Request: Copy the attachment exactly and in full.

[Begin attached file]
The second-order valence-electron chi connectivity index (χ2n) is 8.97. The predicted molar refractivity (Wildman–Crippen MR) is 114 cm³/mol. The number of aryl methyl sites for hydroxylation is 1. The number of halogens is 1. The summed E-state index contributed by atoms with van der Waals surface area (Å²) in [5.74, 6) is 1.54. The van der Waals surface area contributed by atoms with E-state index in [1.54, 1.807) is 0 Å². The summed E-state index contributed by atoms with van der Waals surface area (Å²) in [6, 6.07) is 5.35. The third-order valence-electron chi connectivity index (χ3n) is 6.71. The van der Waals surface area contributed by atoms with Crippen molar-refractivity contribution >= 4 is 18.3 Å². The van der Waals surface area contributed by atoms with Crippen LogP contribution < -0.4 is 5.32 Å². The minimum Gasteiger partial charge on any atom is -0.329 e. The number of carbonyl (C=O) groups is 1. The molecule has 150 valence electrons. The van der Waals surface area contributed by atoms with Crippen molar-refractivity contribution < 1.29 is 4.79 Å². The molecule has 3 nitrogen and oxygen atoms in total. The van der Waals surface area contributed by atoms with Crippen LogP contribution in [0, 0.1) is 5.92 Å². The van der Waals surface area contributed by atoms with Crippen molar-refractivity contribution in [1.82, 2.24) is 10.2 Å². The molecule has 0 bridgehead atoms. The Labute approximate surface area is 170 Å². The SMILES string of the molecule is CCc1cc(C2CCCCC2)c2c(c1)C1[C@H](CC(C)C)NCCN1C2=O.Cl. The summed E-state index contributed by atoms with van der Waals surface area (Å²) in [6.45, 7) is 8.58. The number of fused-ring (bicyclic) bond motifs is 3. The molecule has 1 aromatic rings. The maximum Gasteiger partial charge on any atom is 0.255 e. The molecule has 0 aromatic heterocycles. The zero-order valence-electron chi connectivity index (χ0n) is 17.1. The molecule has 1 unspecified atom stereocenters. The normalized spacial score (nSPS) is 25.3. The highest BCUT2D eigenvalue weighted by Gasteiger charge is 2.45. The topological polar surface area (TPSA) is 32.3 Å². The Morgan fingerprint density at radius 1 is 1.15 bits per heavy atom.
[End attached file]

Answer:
The second-order valence-electron chi connectivity index (χ2n) is 8.97. The predicted molar refractivity (Wildman–Crippen MR) is 114 cm³/mol. The number of aryl methyl sites for hydroxylation is 1. The number of halogens is 1. The summed E-state index contributed by atoms with van der Waals surface area (Å²) in [5.74, 6) is 1.54. The van der Waals surface area contributed by atoms with E-state index in [1.54, 1.807) is 0 Å². The summed E-state index contributed by atoms with van der Waals surface area (Å²) in [6, 6.07) is 5.35. The third-order valence-electron chi connectivity index (χ3n) is 6.71. The van der Waals surface area contributed by atoms with Crippen molar-refractivity contribution >= 4 is 18.3 Å². The van der Waals surface area contributed by atoms with Crippen LogP contribution < -0.4 is 5.32 Å². The minimum Gasteiger partial charge on any atom is -0.329 e. The number of carbonyl (C=O) groups is 1. The molecule has 150 valence electrons. The van der Waals surface area contributed by atoms with Crippen molar-refractivity contribution < 1.29 is 4.79 Å². The molecule has 3 nitrogen and oxygen atoms in total. The van der Waals surface area contributed by atoms with Crippen LogP contribution in [0, 0.1) is 5.92 Å². The van der Waals surface area contributed by atoms with Crippen molar-refractivity contribution in [1.82, 2.24) is 10.2 Å². The molecule has 0 bridgehead atoms. The Labute approximate surface area is 170 Å². The SMILES string of the molecule is CCc1cc(C2CCCCC2)c2c(c1)C1[C@H](CC(C)C)NCCN1C2=O.Cl. The summed E-state index contributed by atoms with van der Waals surface area (Å²) in [6.45, 7) is 8.58. The number of fused-ring (bicyclic) bond motifs is 3. The molecule has 1 aromatic rings. The maximum Gasteiger partial charge on any atom is 0.255 e. The molecule has 0 aromatic heterocycles. The zero-order valence-electron chi connectivity index (χ0n) is 17.1. The molecule has 1 unspecified atom stereocenters. The normalized spacial score (nSPS) is 25.3. The highest BCUT2D eigenvalue weighted by Gasteiger charge is 2.45. The topological polar surface area (TPSA) is 32.3 Å². The Morgan fingerprint density at radius 1 is 1.15 bits per heavy atom.